Figure 3

Timbre representations: a) timbre representation of a track. b) representation of two tracks with similar timbres c) representation of a track (bottom) with more than one timbres d) track with no similar timbres.


Timbre is represented by a coloured circle on the top of the nodes (see Fig. 3). Timbre is only visualized when a node is selected. All tracks with similar timbres will also gain a circle coloured with the same colour code as the selected one. For last, to differentiate the nodes representing keys from the ones representing audio tracks, we colour the outline of the key nodes in red and represent the key’s tonic pitch with typography. (see Fig. 4)

Figure 4

Two clusters of different sizes.


Force-directed Graph

The force-directed graph is based on the work of Jacomy et al. [3] to represent the small-scale and large-scale harmonic compatibility distance metrics. In this layout, nodes represent both musical audio tracks and each one of the 24 major and minor musical keys. To distinguish the two types of nodes, we use different visual representations (previously discussed). We have access to the computed harmonic compatibilities, which resulted in a matrix of distances among tracks and keys. Through this matrix, we define the weight for each edge, and therefore the force of attraction between nodes. The similar the nodes, the higher the force of attraction, and consequently the closer the nodes. Additionally, by representing the musical keys through nodes, and consequently their relation to the tracks, we also represent the most probable key for each music track.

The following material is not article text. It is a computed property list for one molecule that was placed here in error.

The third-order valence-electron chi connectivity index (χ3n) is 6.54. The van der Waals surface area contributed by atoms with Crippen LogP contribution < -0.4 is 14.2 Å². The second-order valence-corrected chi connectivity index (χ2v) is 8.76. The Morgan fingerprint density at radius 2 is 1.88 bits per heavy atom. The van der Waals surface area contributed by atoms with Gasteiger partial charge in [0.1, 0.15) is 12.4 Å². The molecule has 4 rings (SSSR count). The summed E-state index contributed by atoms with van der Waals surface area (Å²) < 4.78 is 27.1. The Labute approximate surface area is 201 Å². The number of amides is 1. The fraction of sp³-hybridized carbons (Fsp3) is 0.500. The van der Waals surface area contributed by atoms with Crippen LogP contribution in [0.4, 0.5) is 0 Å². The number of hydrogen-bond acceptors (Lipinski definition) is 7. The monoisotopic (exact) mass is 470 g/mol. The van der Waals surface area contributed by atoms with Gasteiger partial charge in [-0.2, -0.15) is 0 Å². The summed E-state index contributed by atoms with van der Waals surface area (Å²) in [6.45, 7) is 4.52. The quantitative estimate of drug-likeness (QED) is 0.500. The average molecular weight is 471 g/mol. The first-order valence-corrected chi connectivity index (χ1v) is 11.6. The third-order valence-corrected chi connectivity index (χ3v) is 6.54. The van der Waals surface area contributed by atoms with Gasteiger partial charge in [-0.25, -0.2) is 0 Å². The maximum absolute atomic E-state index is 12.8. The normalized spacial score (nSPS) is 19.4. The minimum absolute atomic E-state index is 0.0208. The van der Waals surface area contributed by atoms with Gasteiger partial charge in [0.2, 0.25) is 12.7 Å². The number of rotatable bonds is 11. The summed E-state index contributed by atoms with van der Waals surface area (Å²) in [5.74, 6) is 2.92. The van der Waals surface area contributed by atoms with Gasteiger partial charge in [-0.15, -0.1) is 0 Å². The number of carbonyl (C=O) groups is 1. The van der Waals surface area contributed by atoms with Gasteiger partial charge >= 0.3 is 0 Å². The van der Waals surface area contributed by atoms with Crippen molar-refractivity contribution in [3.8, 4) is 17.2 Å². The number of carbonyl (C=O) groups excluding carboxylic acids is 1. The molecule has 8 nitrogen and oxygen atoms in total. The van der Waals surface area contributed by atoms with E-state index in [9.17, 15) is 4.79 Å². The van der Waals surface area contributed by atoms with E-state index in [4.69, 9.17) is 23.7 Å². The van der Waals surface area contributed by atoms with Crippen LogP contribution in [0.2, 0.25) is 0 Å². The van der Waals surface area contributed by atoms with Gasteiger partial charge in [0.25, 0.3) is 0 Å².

We use an agglomerative clustering algorithm and aggregate the nodes by their compatibility values. We also connect these clusters to adjacent nodes. These adjacent nodes are retrieved from the list of adjacent nodes of each node present in the cluster. The attraction force between a cluster and an adjacent node is equal to the average force of all forces between “inner” nodes and “outer” nodes.



[1] G. Bernardes, M. E. P. Davies, and C. Guedes, “A hierarchical harmonic mixing method”, Lecture Notes in Computer Sciences: Post-proceedings of the CMMR’17 Conference, In press.
[2] E. L. Mudge, “The common synaesthesia of music”, Journal of Applied Psychology, vol. 4, no. 4, pp. 342–345, 1920.
[3] M. Jacomy, T. Venturini, S. Heymann, and M. Bastian, “Forceatlas2, a continuous graph layout algorithm for handy network visualization designed for the gephi software”, PloS one, vol. 9, no. 6, 2014.



  • C. Maçãs, A. Rodrigues, G. Bernardes, and P. Machado, “MixMash: A Visualisation System for Musical Mashup Creation,” in 22nd International Conference Information Visualisation, IV 2018, Fisciano, Italy, July 10-13, 2018, 2018, pp. 471-477.

  • C. Maçãs, A. Rodrigues, G. Bernardes, and P. Machado, “MixMash: An Assistive Tool for Music Mashup Creation from Large Music Collections,” IJACDT, vol. 8, iss. 2, pp. 20-40, 2019.


Gilberto Bernardes

Penousal Machado